"We've invested more than $500 million to get to where we are. We're within days of beginning our work," Abrams said Friday when asked about alternatives such as neutralization, in which chemical agents are removed from projectiles and mixed with solutions to destroy their toxic qualities. Neutralization is favored by environmentalists and is used at some U.S. sites, but Abrams said it was unthinkable for Anniston, whose incinerator was completed in 2001. "It's a matter of what's been spent and a matter of what would have to be spent," Abrams said, referring to the time and cost of starting over.
Incineration has its supporters here. The Chamber of Commerce and the mayor back the plan, arguing it's best to get rid of the stuff as soon as possible. So do some living within the Pink Zone, the area closest to the depot. They include David Parker, head of a local group called Community Against Pollution and a litigant in an ongoing lawsuit alleging that the former Monsanto Co. - now Solutia Inc. - poisoned Anniston's environment and people by dumping PCBs into the ground at its local plant.
Parker sees no conflict in his support of incineration. "9/11 woke me up. 9/11 was for real. The stockpile is a major threat, and we're fearful of terrorists," he said.
Incineration opponents, though, appear to outnumber supporters, and they represent a cross-section of the population in this town of green hills and pastures 65 miles west of Birmingham. They see incineration not just as a potential danger but as an abuse of power by the Army, which has long held sway here. The town was home to the Fort McClellan Army Base until its closure in 1999. The depot, a separate facility, is the largest employer in Calhoun County, where Anniston is located. To speak out against anything the Army proposes is to risk being labeled unpatriotic, especially when President George W. Bush's war on terrorism is under way, activists say.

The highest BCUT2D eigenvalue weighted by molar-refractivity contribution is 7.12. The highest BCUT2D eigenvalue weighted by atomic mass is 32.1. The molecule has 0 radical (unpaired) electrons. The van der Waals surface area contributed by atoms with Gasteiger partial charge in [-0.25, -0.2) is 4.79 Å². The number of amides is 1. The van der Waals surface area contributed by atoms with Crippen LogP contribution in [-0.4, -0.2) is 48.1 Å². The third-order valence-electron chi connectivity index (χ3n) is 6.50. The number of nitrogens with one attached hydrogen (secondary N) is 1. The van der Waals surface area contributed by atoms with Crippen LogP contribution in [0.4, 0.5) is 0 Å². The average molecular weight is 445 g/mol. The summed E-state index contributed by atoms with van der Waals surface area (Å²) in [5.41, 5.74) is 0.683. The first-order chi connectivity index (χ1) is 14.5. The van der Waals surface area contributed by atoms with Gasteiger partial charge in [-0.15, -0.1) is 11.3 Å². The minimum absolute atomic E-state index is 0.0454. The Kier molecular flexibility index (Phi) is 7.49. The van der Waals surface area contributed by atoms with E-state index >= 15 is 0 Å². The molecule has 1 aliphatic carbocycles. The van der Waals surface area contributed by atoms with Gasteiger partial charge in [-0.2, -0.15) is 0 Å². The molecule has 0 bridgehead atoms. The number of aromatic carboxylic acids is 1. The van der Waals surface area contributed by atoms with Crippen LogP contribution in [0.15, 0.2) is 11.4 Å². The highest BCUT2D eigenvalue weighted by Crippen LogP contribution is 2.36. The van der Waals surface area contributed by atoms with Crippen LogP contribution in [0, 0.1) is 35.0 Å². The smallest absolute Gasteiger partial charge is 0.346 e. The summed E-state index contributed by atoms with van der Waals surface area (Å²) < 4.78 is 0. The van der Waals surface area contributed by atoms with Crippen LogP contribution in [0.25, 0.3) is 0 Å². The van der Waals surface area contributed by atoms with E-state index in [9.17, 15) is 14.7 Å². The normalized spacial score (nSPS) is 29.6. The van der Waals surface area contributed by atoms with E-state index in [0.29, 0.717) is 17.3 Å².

Even among the most vocal anti-incineration activists, there is often a link to the depot. Porter's father and brother worked there. Jeanette Champion, another Monsanto litigant and incineration foe, has a son-in-law working there.
"Nobody around here wants that incinerator to start up, but what can we do?" said Champion, who says her entire family, including her 9-month-old granddaughter, Trinity, have health problems from PCB contamination. "If we could, we'd leave, but nobody around here has that kind of money." She and her family live in the Pink Zone, as does Porter.
The Army has acknowledged that some GB agent leaked from the depot Aug. 1-3, 1995, but says wind direction and other conditions make it doubtful any affected Porter, who became ill Aug. 3 as she dragged her recycling bin to the sidewalk. As she did so, Porter says, a ferocious downdraft of wind nearly knocked her to the ground. The first seizure came minutes later.
Medical tests ruled out strokes and other ailments, and doctors have said her symptoms are consistent with exposure to GB. That's enough to convince Porter that firing up the incinerator is a mistake, despite the Army's issuing of protective hoods and other emergency equipment to Pink Zone residents. It has promised to begin burning at a slow pace and to burn only from 6 p.m. to 6 a.m., until nearby schools have been equipped with pressurized rooms to serve as emergency shelters. The entire incineration is expected to last at least seven years.
"What kind of life are we going to have, sitting in our homes from 6 p.m. to 6 a.m.? We should be able to live our lives the way we want," Porter said before another seizure - the third in 45 minutes - rendered her speechless.
Copyright © 2003, Newsday, Inc.